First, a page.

CIRCO (Formerly Señor Buddha)
Almost a year ago, Señor Buddha popped up along the somewhat degenerate parade of shops in Preston Road to inject some new life into the street. The brainchild of owner Lee Shipley, Señor Buddha is a celebration of two popular cuisines fused together: Spanish tapas fused with East Asian influence. Since its arrival, it has become a popular spot for the experimental foodies and those looking for something a little different. I kept promising myself we’d check it out, especially as it’s not too far from us, and after seeing more and more mentions across social media I decided I couldn’t take it anymore and we needed to go.
We arrived just before 19:30 to find almost every table full already. If you’ve never been past, Señor Buddha is a tiny little space with only four tables and seats around the bar where you can watch the tapas being made before your eyes, so I’d say booking on a 2-4-1 night is essential. We were seated at the bar, and directed to the large menu on the wall.
A glass of the white Rioja told me everything I needed to know about the rest of the wine menu here, and I now trust that the rest of their selection (mainly Spanish) is equally splendid. If it weren’t for the lack of space in the restaurant, I’d want to stop by for a glass or two just as an after work wind-down.
Complete novices, we ordered and hoped for the best: duck legs with pea purée and crispy shallots, salt and pepper calamari, grilled asparagus in miso sauce topped with watercress and manchego, and a potato and caper tortilla.
The calamari is served on a generous smudge of quid ink, and the once very fussy child in me is always a little nervous about unconventional food and dressings, so I really didn’t know what to expect from it. If anything, the way I’d describe it is pleasantly salty, which made a tasty accompaniment to the calamari – which, by the way, tasted so fresh! No stringiness or chewiness here, and the batter wasn’t overdone either. Properly pleasing, and very moreish.
Duck legs – soo yum. Crispy seasoned skin on the outside, with beautifully tender meat on the inside. I attacked mine until there was nothing edible left on the bone and then stole some of Brandon’s skin (sorry if you’re not a skin eating fan). I’m not really big on peas but the purée really didn’t taste like I thought it would, it was slightly sweet and creamy and I found myself mopping most of that up with my duck. And the crispy shallots? I could have eaten a whole bowl of them to myself.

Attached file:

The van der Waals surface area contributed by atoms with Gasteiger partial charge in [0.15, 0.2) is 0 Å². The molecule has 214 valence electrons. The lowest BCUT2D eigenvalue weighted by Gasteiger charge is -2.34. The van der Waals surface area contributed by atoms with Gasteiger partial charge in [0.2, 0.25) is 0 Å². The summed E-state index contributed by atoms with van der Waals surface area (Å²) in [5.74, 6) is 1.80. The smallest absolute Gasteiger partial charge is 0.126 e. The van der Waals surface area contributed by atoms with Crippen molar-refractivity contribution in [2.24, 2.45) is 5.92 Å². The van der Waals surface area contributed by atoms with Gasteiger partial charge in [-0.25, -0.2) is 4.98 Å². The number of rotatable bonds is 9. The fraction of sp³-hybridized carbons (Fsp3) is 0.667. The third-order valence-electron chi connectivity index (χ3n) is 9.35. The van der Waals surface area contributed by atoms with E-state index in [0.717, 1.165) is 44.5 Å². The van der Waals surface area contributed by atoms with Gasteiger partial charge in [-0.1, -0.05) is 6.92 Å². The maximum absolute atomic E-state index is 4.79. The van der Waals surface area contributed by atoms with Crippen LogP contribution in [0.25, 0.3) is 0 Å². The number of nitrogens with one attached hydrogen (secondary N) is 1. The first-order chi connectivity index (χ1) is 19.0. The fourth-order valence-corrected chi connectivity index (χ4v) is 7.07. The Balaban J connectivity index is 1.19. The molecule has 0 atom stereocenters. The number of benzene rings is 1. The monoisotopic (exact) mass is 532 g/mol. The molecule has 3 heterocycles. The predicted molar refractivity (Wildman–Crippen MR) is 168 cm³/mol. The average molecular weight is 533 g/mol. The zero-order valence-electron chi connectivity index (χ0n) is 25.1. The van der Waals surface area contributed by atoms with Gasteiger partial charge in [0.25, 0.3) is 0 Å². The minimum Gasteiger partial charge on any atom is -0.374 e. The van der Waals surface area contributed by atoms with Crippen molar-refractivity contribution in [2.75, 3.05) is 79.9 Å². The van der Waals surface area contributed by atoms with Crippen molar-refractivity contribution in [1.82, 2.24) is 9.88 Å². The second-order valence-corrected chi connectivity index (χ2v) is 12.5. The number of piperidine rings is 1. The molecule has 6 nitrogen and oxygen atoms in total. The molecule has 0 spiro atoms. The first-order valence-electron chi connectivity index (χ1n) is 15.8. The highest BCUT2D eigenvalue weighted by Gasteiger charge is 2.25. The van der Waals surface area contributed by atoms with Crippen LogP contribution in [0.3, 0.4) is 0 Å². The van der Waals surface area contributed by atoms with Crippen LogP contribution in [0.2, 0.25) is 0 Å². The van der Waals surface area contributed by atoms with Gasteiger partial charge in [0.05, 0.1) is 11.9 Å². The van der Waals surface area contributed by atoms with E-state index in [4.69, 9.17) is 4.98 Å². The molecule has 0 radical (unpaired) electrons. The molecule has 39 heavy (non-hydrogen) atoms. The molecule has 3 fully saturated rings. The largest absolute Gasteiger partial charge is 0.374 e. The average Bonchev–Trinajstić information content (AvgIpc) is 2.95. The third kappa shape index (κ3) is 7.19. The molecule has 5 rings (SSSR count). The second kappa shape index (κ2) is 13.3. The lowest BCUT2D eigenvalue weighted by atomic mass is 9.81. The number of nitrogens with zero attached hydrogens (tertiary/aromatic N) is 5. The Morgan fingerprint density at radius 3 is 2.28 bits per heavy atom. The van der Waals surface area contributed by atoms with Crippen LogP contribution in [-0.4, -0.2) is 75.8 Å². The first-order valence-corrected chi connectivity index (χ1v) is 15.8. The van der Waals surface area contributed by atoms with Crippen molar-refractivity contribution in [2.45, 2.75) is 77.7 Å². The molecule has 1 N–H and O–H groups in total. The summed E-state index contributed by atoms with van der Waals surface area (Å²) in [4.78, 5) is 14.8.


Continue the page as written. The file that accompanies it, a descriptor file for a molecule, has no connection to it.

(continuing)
I wasn’t sure what to expect from the potato and caper tortilla at all, and I’ve never had a Spanish omelette before, but it looked a little like a slice of one of those – with layers and rigidity similar to that of potato dauphinoise. With a contrast of different textures, firm potato with crispiness on top and layers of creaminess in between, and a kicking sauce underneath, it created something quite special.
Finally, the grilled asparagus. Saved until last because you’d probably assume the plate of veggies was the least spectacular, right?! Oho, what a dark horse! Good grief, there is really something about grilled asparagus in tapas dishes, because I really don’t care for it in my own home. The whole plate was bursting with a contrast of flavours that worked wonderfully – salty and earthy asparagus, peppery watercress, sweet manchego cheese, complex sweet/salty miso sauce and the most gorgeous fruity little tomatoes (I think!? They were so fruity it’s hard to tell). The overall effect was a crunchy flavour party and I think the best dish of the evening. Seriously, look out for this one.
We rounded the tapas off with a scoop of Boho Gelato each – chocolate and ginger for me, lychee and mint for Brandon, with much swapping taking place using the lychee and mint to cool down the ginger spice in our throats! Depending on your tastes, both were delicious although I don’t know that the chocolate and ginger is for everyone. I loved it, however.
A third place?
Señor Buddha hit all the spots as far as the food and wine was concerned, and I loved the happy chaos of the eating experience. The plates arrive as and when they’re ready and much plate swapping takes place so you can try a bit of everything at all once. Sitting at the bar, we had the added bonus of watching Lee cook an array of other dishes and got to ask a load of nosey questions about what he was making. The deep-fried ham hock looks absolutely insane and is drizzled with a fish caramel sauce, so we both made a note to order this next time as we watched him drizzle the already sweetened pork with caramel. Whilst incredibly busy in the kitchen, he finds time to engage in conversation about food, family, Brighton and even pulls out rare herbs for you to taste. You can really tell how much he cares about his cooking and ingredients, and how much he wants to share that with you too.
The ship was run tightly across just Lee and Cristina, with Lee cooking up a storm non-stop and sharing his knowledge, and Cristina hosting, serving, garnishing plates and also running social media. It was a delight to be a part of it, and you can’t help but find your head turning from side to side as you watch them both work.
Señor Buddha is definitely a third place to introduce to someone special whether friends, family or dates and manages to create a lightly intimate atmosphere amongst the pace of it all.
You can find out more about Señor Buddha by checking their website out here.
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